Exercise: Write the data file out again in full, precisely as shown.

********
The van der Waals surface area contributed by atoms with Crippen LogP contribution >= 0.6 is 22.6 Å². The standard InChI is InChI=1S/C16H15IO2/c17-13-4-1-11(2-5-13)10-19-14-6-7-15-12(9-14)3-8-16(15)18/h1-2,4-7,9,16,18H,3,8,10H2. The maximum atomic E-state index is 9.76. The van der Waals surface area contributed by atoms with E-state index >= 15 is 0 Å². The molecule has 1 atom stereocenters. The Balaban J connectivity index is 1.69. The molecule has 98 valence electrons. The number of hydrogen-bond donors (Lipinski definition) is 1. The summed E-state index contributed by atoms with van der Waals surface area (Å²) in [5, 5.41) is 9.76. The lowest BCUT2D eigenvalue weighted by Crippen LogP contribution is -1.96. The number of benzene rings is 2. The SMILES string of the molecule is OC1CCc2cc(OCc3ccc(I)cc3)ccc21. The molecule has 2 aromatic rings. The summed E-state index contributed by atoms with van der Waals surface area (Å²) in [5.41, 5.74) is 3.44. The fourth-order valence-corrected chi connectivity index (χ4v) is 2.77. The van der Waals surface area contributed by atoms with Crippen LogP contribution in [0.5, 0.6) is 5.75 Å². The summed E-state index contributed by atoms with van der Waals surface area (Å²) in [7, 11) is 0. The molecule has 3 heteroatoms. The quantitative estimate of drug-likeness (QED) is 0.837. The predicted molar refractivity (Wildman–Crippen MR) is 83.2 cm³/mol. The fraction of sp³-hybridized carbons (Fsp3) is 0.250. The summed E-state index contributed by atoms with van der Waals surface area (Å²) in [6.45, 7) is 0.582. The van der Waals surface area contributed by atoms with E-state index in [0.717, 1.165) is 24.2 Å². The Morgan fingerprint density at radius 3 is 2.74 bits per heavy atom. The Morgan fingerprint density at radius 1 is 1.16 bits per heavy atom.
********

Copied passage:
The van der Waals surface area contributed by atoms with Crippen LogP contribution >= 0.6 is 22.6 Å². The standard InChI is InChI=1S/C16H15IO2/c17-13-4-1-11(2-5-13)10-19-14-6-7-15-12(9-14)3-8-16(15)18/h1-2,4-7,9,16,18H,3,8,10H2. The maximum atomic E-state index is 9.76. The van der Waals surface area contributed by atoms with E-state index >= 15 is 0 Å². The molecule has 1 atom stereocenters. The Balaban J connectivity index is 1.69. The molecule has 98 valence electrons. The number of hydrogen-bond donors (Lipinski definition) is 1. The summed E-state index contributed by atoms with van der Waals surface area (Å²) in [5, 5.41) is 9.76. The lowest BCUT2D eigenvalue weighted by Crippen LogP contribution is -1.96. The number of benzene rings is 2. The SMILES string of the molecule is OC1CCc2cc(OCc3ccc(I)cc3)ccc21. The molecule has 2 aromatic rings. The summed E-state index contributed by atoms with van der Waals surface area (Å²) in [5.41, 5.74) is 3.44. The fourth-order valence-corrected chi connectivity index (χ4v) is 2.77. The van der Waals surface area contributed by atoms with Crippen LogP contribution in [0.5, 0.6) is 5.75 Å². The summed E-state index contributed by atoms with van der Waals surface area (Å²) in [7, 11) is 0. The molecule has 3 heteroatoms. The quantitative estimate of drug-likeness (QED) is 0.837. The predicted molar refractivity (Wildman–Crippen MR) is 83.2 cm³/mol. The fraction of sp³-hybridized carbons (Fsp3) is 0.250. The summed E-state index contributed by atoms with van der Waals surface area (Å²) in [6.45, 7) is 0.582. The van der Waals surface area contributed by atoms with E-state index in [0.717, 1.165) is 24.2 Å². The Morgan fingerprint density at radius 3 is 2.74 bits per heavy atom. The Morgan fingerprint density at radius 1 is 1.16 bits per heavy atom.